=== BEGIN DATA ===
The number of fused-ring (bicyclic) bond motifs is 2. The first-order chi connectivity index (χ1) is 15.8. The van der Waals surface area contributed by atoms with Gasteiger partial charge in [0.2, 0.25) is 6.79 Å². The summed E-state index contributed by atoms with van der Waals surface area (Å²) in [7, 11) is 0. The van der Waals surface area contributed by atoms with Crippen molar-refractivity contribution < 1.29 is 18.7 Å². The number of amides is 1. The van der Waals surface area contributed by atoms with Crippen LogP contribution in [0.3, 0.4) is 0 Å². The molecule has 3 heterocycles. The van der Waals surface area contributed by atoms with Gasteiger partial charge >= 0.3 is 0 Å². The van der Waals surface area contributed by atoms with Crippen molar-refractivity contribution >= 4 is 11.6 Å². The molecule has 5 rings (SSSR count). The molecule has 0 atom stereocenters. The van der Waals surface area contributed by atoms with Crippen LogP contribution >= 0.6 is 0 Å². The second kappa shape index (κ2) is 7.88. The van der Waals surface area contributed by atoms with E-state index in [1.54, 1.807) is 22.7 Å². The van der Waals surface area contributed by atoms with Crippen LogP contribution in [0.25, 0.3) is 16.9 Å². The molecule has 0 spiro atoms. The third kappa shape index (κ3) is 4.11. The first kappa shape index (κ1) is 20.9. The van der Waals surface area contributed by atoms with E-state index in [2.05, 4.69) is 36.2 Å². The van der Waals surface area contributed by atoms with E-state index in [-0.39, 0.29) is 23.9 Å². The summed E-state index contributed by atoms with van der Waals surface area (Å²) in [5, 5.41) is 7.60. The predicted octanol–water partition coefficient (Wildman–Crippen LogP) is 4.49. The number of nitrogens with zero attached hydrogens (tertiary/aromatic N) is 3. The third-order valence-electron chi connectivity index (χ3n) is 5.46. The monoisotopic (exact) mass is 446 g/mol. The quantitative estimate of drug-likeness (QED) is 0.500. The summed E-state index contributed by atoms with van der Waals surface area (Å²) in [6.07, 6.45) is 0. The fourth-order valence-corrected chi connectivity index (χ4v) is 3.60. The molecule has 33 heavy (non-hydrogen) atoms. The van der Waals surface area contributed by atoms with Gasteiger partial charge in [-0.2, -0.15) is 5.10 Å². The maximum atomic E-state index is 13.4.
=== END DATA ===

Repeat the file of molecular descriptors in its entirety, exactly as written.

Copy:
The number of fused-ring (bicyclic) bond motifs is 2. The first-order chi connectivity index (χ1) is 15.8. The van der Waals surface area contributed by atoms with Gasteiger partial charge in [0.2, 0.25) is 6.79 Å². The summed E-state index contributed by atoms with van der Waals surface area (Å²) in [7, 11) is 0. The van der Waals surface area contributed by atoms with Crippen molar-refractivity contribution < 1.29 is 18.7 Å². The number of amides is 1. The van der Waals surface area contributed by atoms with Crippen LogP contribution in [0.3, 0.4) is 0 Å². The molecule has 3 heterocycles. The van der Waals surface area contributed by atoms with Gasteiger partial charge >= 0.3 is 0 Å². The van der Waals surface area contributed by atoms with Crippen molar-refractivity contribution >= 4 is 11.6 Å². The molecule has 5 rings (SSSR count). The molecule has 0 atom stereocenters. The van der Waals surface area contributed by atoms with Crippen LogP contribution >= 0.6 is 0 Å². The second kappa shape index (κ2) is 7.88. The van der Waals surface area contributed by atoms with E-state index in [1.54, 1.807) is 22.7 Å². The van der Waals surface area contributed by atoms with Crippen LogP contribution in [0.25, 0.3) is 16.9 Å². The molecule has 0 spiro atoms. The third kappa shape index (κ3) is 4.11. The first kappa shape index (κ1) is 20.9. The van der Waals surface area contributed by atoms with E-state index in [2.05, 4.69) is 36.2 Å². The van der Waals surface area contributed by atoms with E-state index in [-0.39, 0.29) is 23.9 Å². The summed E-state index contributed by atoms with van der Waals surface area (Å²) in [5, 5.41) is 7.60. The predicted octanol–water partition coefficient (Wildman–Crippen LogP) is 4.49. The number of nitrogens with zero attached hydrogens (tertiary/aromatic N) is 3. The third-order valence-electron chi connectivity index (χ3n) is 5.46. The monoisotopic (exact) mass is 446 g/mol. The quantitative estimate of drug-likeness (QED) is 0.500. The summed E-state index contributed by atoms with van der Waals surface area (Å²) in [6.07, 6.45) is 0. The fourth-order valence-corrected chi connectivity index (χ4v) is 3.60. The molecule has 33 heavy (non-hydrogen) atoms. The van der Waals surface area contributed by atoms with Gasteiger partial charge in [-0.2, -0.15) is 5.10 Å². The maximum atomic E-state index is 13.4.